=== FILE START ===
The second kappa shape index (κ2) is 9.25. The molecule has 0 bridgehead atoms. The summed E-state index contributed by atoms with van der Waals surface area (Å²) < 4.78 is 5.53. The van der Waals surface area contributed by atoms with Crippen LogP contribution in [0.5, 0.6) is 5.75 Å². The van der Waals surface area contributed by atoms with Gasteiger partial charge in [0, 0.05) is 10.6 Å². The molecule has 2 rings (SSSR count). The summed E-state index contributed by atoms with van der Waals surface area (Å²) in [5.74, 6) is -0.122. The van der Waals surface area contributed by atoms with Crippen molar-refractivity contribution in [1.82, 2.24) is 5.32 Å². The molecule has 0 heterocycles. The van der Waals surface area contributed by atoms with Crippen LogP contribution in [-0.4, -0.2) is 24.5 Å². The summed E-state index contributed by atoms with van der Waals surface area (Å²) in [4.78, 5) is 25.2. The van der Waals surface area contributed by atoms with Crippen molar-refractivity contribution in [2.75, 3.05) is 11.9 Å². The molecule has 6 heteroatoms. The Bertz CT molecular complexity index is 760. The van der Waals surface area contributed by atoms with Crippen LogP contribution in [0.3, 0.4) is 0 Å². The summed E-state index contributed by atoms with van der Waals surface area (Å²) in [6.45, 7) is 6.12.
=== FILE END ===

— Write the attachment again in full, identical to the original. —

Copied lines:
The second kappa shape index (κ2) is 9.25. The molecule has 0 bridgehead atoms. The summed E-state index contributed by atoms with van der Waals surface area (Å²) < 4.78 is 5.53. The van der Waals surface area contributed by atoms with Crippen LogP contribution in [0.5, 0.6) is 5.75 Å². The van der Waals surface area contributed by atoms with Gasteiger partial charge in [0, 0.05) is 10.6 Å². The molecule has 2 rings (SSSR count). The summed E-state index contributed by atoms with van der Waals surface area (Å²) in [5.74, 6) is -0.122. The van der Waals surface area contributed by atoms with Crippen molar-refractivity contribution in [1.82, 2.24) is 5.32 Å². The molecule has 0 heterocycles. The van der Waals surface area contributed by atoms with Crippen LogP contribution in [-0.4, -0.2) is 24.5 Å². The summed E-state index contributed by atoms with van der Waals surface area (Å²) in [4.78, 5) is 25.2. The van der Waals surface area contributed by atoms with Crippen molar-refractivity contribution in [2.75, 3.05) is 11.9 Å². The molecule has 6 heteroatoms. The Bertz CT molecular complexity index is 760. The van der Waals surface area contributed by atoms with Crippen LogP contribution in [0.3, 0.4) is 0 Å². The summed E-state index contributed by atoms with van der Waals surface area (Å²) in [6.45, 7) is 6.12.